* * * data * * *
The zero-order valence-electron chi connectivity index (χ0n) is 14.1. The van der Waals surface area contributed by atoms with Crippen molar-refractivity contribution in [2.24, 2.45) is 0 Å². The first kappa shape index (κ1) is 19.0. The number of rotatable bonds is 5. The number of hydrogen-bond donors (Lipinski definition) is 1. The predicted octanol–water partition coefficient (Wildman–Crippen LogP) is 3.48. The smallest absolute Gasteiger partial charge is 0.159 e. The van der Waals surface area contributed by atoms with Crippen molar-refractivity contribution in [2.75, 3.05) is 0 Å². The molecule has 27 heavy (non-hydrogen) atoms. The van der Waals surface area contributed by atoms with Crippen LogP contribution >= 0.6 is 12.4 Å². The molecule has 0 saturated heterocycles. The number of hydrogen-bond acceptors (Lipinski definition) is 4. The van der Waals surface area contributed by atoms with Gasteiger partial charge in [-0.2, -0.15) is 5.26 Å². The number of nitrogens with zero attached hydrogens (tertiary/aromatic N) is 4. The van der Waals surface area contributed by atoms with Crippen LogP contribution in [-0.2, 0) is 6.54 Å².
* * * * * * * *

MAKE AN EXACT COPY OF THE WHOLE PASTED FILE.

The zero-order valence-electron chi connectivity index (χ0n) is 14.1. The van der Waals surface area contributed by atoms with Crippen molar-refractivity contribution in [2.24, 2.45) is 0 Å². The first kappa shape index (κ1) is 19.0. The number of rotatable bonds is 5. The number of hydrogen-bond donors (Lipinski definition) is 1. The predicted octanol–water partition coefficient (Wildman–Crippen LogP) is 3.48. The smallest absolute Gasteiger partial charge is 0.159 e. The van der Waals surface area contributed by atoms with Crippen molar-refractivity contribution in [2.75, 3.05) is 0 Å². The molecule has 27 heavy (non-hydrogen) atoms. The van der Waals surface area contributed by atoms with Crippen LogP contribution >= 0.6 is 12.4 Å². The molecule has 0 saturated heterocycles. The number of hydrogen-bond acceptors (Lipinski definition) is 4. The van der Waals surface area contributed by atoms with Gasteiger partial charge in [-0.2, -0.15) is 5.26 Å². The number of nitrogens with zero attached hydrogens (tertiary/aromatic N) is 4. The van der Waals surface area contributed by atoms with Crippen LogP contribution in [-0.2, 0) is 6.54 Å².